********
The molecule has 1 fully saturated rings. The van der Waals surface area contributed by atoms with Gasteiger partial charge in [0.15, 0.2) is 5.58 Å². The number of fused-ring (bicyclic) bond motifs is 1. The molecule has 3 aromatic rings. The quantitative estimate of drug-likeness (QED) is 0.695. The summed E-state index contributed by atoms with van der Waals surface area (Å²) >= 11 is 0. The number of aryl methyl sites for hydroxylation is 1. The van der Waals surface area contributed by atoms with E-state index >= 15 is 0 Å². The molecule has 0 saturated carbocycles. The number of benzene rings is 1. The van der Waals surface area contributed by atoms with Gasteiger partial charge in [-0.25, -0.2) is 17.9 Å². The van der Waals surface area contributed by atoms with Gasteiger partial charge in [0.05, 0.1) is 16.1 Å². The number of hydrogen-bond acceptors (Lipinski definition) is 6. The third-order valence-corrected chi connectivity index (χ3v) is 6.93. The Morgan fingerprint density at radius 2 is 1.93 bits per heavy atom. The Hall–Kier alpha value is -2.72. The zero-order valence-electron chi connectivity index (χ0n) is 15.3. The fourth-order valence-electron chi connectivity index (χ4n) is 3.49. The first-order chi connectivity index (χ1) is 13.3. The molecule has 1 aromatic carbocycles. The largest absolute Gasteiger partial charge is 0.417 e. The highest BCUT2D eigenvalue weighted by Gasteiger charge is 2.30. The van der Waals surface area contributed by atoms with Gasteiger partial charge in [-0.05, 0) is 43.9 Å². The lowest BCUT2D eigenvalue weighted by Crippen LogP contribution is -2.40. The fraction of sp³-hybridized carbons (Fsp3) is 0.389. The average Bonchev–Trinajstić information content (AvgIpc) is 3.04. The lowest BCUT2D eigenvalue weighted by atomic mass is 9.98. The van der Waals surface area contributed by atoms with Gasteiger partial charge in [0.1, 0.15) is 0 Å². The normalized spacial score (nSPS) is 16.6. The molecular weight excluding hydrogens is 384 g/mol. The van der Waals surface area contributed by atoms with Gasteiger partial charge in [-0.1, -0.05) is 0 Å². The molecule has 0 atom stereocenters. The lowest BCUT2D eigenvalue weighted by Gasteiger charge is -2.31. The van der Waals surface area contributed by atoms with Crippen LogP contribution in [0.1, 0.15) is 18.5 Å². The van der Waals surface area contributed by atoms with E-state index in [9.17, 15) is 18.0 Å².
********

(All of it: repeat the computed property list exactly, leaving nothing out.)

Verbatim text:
The molecule has 1 fully saturated rings. The van der Waals surface area contributed by atoms with Gasteiger partial charge in [0.15, 0.2) is 5.58 Å². The number of fused-ring (bicyclic) bond motifs is 1. The molecule has 3 aromatic rings. The quantitative estimate of drug-likeness (QED) is 0.695. The summed E-state index contributed by atoms with van der Waals surface area (Å²) >= 11 is 0. The number of aryl methyl sites for hydroxylation is 1. The van der Waals surface area contributed by atoms with E-state index >= 15 is 0 Å². The molecule has 0 saturated carbocycles. The number of benzene rings is 1. The van der Waals surface area contributed by atoms with Gasteiger partial charge in [-0.25, -0.2) is 17.9 Å². The van der Waals surface area contributed by atoms with Gasteiger partial charge in [0.05, 0.1) is 16.1 Å². The number of hydrogen-bond acceptors (Lipinski definition) is 6. The third-order valence-corrected chi connectivity index (χ3v) is 6.93. The Morgan fingerprint density at radius 2 is 1.93 bits per heavy atom. The Hall–Kier alpha value is -2.72. The zero-order valence-electron chi connectivity index (χ0n) is 15.3. The fourth-order valence-electron chi connectivity index (χ4n) is 3.49. The first-order chi connectivity index (χ1) is 13.3. The molecule has 1 aromatic carbocycles. The largest absolute Gasteiger partial charge is 0.417 e. The highest BCUT2D eigenvalue weighted by Gasteiger charge is 2.30. The van der Waals surface area contributed by atoms with Gasteiger partial charge in [-0.05, 0) is 43.9 Å². The lowest BCUT2D eigenvalue weighted by Crippen LogP contribution is -2.40. The fraction of sp³-hybridized carbons (Fsp3) is 0.389. The average Bonchev–Trinajstić information content (AvgIpc) is 3.04. The lowest BCUT2D eigenvalue weighted by atomic mass is 9.98. The van der Waals surface area contributed by atoms with Gasteiger partial charge in [0.1, 0.15) is 0 Å². The normalized spacial score (nSPS) is 16.6. The molecular weight excluding hydrogens is 384 g/mol. The van der Waals surface area contributed by atoms with Gasteiger partial charge in [-0.1, -0.05) is 0 Å². The molecule has 0 atom stereocenters. The lowest BCUT2D eigenvalue weighted by Gasteiger charge is -2.31. The van der Waals surface area contributed by atoms with Crippen LogP contribution in [0.1, 0.15) is 18.5 Å². The van der Waals surface area contributed by atoms with E-state index in [9.17, 15) is 18.0 Å².